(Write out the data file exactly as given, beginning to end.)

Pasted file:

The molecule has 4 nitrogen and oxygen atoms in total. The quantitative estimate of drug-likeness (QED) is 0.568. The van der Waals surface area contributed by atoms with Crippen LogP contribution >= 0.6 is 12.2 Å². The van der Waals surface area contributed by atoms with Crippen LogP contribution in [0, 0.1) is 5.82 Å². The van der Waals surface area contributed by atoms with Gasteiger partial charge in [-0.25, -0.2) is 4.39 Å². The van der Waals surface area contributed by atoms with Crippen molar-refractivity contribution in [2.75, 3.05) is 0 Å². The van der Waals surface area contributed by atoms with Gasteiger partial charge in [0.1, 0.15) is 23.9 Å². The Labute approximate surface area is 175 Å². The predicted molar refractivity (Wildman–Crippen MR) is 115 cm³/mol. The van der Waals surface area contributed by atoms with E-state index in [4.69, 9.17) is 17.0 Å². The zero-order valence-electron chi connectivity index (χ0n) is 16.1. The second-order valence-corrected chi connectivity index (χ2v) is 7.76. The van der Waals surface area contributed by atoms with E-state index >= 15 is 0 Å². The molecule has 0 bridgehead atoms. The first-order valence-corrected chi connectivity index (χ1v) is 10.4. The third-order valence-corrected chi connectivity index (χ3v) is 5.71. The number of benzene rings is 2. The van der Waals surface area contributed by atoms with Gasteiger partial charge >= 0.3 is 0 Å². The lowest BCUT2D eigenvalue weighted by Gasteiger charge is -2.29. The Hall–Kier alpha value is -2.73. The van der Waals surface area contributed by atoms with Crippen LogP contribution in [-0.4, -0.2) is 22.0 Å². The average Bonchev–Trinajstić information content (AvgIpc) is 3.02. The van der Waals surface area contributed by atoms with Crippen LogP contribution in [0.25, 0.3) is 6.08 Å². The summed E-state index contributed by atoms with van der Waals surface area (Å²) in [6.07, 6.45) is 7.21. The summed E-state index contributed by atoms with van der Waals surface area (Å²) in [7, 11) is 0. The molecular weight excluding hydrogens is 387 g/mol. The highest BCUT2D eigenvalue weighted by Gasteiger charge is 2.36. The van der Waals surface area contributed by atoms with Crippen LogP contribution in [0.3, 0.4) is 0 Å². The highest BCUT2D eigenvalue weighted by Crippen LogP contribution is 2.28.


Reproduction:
The molecule has 4 nitrogen and oxygen atoms in total. The quantitative estimate of drug-likeness (QED) is 0.568. The van der Waals surface area contributed by atoms with Crippen LogP contribution >= 0.6 is 12.2 Å². The van der Waals surface area contributed by atoms with Crippen LogP contribution in [0, 0.1) is 5.82 Å². The van der Waals surface area contributed by atoms with Gasteiger partial charge in [-0.25, -0.2) is 4.39 Å². The van der Waals surface area contributed by atoms with Crippen molar-refractivity contribution in [2.75, 3.05) is 0 Å². The van der Waals surface area contributed by atoms with Gasteiger partial charge in [0.1, 0.15) is 23.9 Å². The Labute approximate surface area is 175 Å². The predicted molar refractivity (Wildman–Crippen MR) is 115 cm³/mol. The van der Waals surface area contributed by atoms with E-state index in [4.69, 9.17) is 17.0 Å². The zero-order valence-electron chi connectivity index (χ0n) is 16.1. The second-order valence-corrected chi connectivity index (χ2v) is 7.76. The van der Waals surface area contributed by atoms with E-state index >= 15 is 0 Å². The molecule has 0 bridgehead atoms. The first-order valence-corrected chi connectivity index (χ1v) is 10.4. The third-order valence-corrected chi connectivity index (χ3v) is 5.71. The number of benzene rings is 2. The van der Waals surface area contributed by atoms with Gasteiger partial charge >= 0.3 is 0 Å². The lowest BCUT2D eigenvalue weighted by Gasteiger charge is -2.29. The Hall–Kier alpha value is -2.73. The van der Waals surface area contributed by atoms with Crippen LogP contribution in [-0.4, -0.2) is 22.0 Å². The average Bonchev–Trinajstić information content (AvgIpc) is 3.02. The van der Waals surface area contributed by atoms with Crippen LogP contribution in [0.25, 0.3) is 6.08 Å². The summed E-state index contributed by atoms with van der Waals surface area (Å²) in [6.07, 6.45) is 7.21. The summed E-state index contributed by atoms with van der Waals surface area (Å²) in [7, 11) is 0. The molecular weight excluding hydrogens is 387 g/mol. The highest BCUT2D eigenvalue weighted by Gasteiger charge is 2.36. The van der Waals surface area contributed by atoms with Crippen LogP contribution in [0.3, 0.4) is 0 Å². The highest BCUT2D eigenvalue weighted by Crippen LogP contribution is 2.28.